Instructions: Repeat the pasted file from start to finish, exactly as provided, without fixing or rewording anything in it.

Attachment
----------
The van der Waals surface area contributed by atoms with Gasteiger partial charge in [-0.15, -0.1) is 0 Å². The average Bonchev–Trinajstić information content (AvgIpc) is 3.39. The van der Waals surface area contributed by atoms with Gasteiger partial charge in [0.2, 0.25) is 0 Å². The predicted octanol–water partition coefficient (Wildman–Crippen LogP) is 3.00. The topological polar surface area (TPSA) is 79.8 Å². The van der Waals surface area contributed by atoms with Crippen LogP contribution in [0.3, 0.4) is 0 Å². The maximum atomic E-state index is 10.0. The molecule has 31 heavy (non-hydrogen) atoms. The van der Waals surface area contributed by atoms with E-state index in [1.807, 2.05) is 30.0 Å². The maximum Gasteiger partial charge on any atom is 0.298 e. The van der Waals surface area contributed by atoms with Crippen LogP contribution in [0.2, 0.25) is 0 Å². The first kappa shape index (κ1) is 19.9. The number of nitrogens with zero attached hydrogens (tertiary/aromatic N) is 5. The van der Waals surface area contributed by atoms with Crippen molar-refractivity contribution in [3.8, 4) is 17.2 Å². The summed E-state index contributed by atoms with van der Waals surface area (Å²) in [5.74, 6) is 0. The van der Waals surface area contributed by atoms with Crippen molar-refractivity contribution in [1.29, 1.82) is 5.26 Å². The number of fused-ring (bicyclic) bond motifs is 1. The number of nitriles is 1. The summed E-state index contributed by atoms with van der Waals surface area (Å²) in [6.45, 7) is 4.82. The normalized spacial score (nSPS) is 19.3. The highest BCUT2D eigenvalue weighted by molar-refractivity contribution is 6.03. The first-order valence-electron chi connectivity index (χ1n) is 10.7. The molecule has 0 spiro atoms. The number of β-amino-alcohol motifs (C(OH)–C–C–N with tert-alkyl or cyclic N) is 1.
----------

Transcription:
The van der Waals surface area contributed by atoms with Gasteiger partial charge in [-0.15, -0.1) is 0 Å². The average Bonchev–Trinajstić information content (AvgIpc) is 3.39. The van der Waals surface area contributed by atoms with Gasteiger partial charge in [0.2, 0.25) is 0 Å². The predicted octanol–water partition coefficient (Wildman–Crippen LogP) is 3.00. The topological polar surface area (TPSA) is 79.8 Å². The van der Waals surface area contributed by atoms with Crippen LogP contribution in [0.3, 0.4) is 0 Å². The maximum atomic E-state index is 10.0. The molecule has 31 heavy (non-hydrogen) atoms. The van der Waals surface area contributed by atoms with E-state index in [1.807, 2.05) is 30.0 Å². The maximum Gasteiger partial charge on any atom is 0.298 e. The van der Waals surface area contributed by atoms with Crippen LogP contribution in [0.2, 0.25) is 0 Å². The first kappa shape index (κ1) is 19.9. The number of nitrogens with zero attached hydrogens (tertiary/aromatic N) is 5. The van der Waals surface area contributed by atoms with Crippen molar-refractivity contribution in [3.8, 4) is 17.2 Å². The summed E-state index contributed by atoms with van der Waals surface area (Å²) in [5.74, 6) is 0. The van der Waals surface area contributed by atoms with Crippen molar-refractivity contribution in [1.29, 1.82) is 5.26 Å². The number of fused-ring (bicyclic) bond motifs is 1. The number of nitriles is 1. The summed E-state index contributed by atoms with van der Waals surface area (Å²) in [6.45, 7) is 4.82. The normalized spacial score (nSPS) is 19.3. The highest BCUT2D eigenvalue weighted by molar-refractivity contribution is 6.03. The first-order valence-electron chi connectivity index (χ1n) is 10.7. The molecule has 0 spiro atoms. The number of β-amino-alcohol motifs (C(OH)–C–C–N with tert-alkyl or cyclic N) is 1.